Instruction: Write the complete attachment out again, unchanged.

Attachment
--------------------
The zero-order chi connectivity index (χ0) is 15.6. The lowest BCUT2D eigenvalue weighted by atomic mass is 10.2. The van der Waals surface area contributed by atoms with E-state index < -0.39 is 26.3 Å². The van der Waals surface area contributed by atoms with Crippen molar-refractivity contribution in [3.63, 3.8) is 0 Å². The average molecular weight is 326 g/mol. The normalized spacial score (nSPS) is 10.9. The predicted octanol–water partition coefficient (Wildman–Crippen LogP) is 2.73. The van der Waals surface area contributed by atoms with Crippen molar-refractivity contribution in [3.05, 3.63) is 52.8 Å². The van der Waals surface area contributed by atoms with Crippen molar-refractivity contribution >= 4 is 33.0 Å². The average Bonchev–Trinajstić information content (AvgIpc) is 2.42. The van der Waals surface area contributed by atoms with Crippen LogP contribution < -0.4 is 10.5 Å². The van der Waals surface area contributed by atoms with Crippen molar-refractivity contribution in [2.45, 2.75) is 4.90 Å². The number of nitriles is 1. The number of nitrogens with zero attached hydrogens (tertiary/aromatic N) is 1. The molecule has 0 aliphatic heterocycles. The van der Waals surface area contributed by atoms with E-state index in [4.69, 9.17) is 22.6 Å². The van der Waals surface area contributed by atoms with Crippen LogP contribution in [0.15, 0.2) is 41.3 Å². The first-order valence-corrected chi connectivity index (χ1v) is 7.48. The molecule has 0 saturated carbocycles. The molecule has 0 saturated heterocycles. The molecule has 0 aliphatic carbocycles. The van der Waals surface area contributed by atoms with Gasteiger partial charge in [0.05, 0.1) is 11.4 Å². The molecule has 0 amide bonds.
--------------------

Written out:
The zero-order chi connectivity index (χ0) is 15.6. The lowest BCUT2D eigenvalue weighted by atomic mass is 10.2. The van der Waals surface area contributed by atoms with E-state index < -0.39 is 26.3 Å². The van der Waals surface area contributed by atoms with Crippen molar-refractivity contribution in [3.63, 3.8) is 0 Å². The average molecular weight is 326 g/mol. The normalized spacial score (nSPS) is 10.9. The predicted octanol–water partition coefficient (Wildman–Crippen LogP) is 2.73. The van der Waals surface area contributed by atoms with Crippen molar-refractivity contribution in [3.05, 3.63) is 52.8 Å². The van der Waals surface area contributed by atoms with Crippen molar-refractivity contribution >= 4 is 33.0 Å². The average Bonchev–Trinajstić information content (AvgIpc) is 2.42. The van der Waals surface area contributed by atoms with Crippen LogP contribution < -0.4 is 10.5 Å². The van der Waals surface area contributed by atoms with Crippen molar-refractivity contribution in [2.45, 2.75) is 4.90 Å². The number of nitriles is 1. The number of nitrogens with zero attached hydrogens (tertiary/aromatic N) is 1. The molecule has 0 aliphatic heterocycles. The van der Waals surface area contributed by atoms with E-state index in [4.69, 9.17) is 22.6 Å². The van der Waals surface area contributed by atoms with Crippen LogP contribution in [0.15, 0.2) is 41.3 Å². The first-order valence-corrected chi connectivity index (χ1v) is 7.48. The molecule has 0 saturated carbocycles. The molecule has 0 saturated heterocycles. The molecule has 0 aliphatic carbocycles. The van der Waals surface area contributed by atoms with Gasteiger partial charge in [0.05, 0.1) is 11.4 Å². The molecule has 0 amide bonds.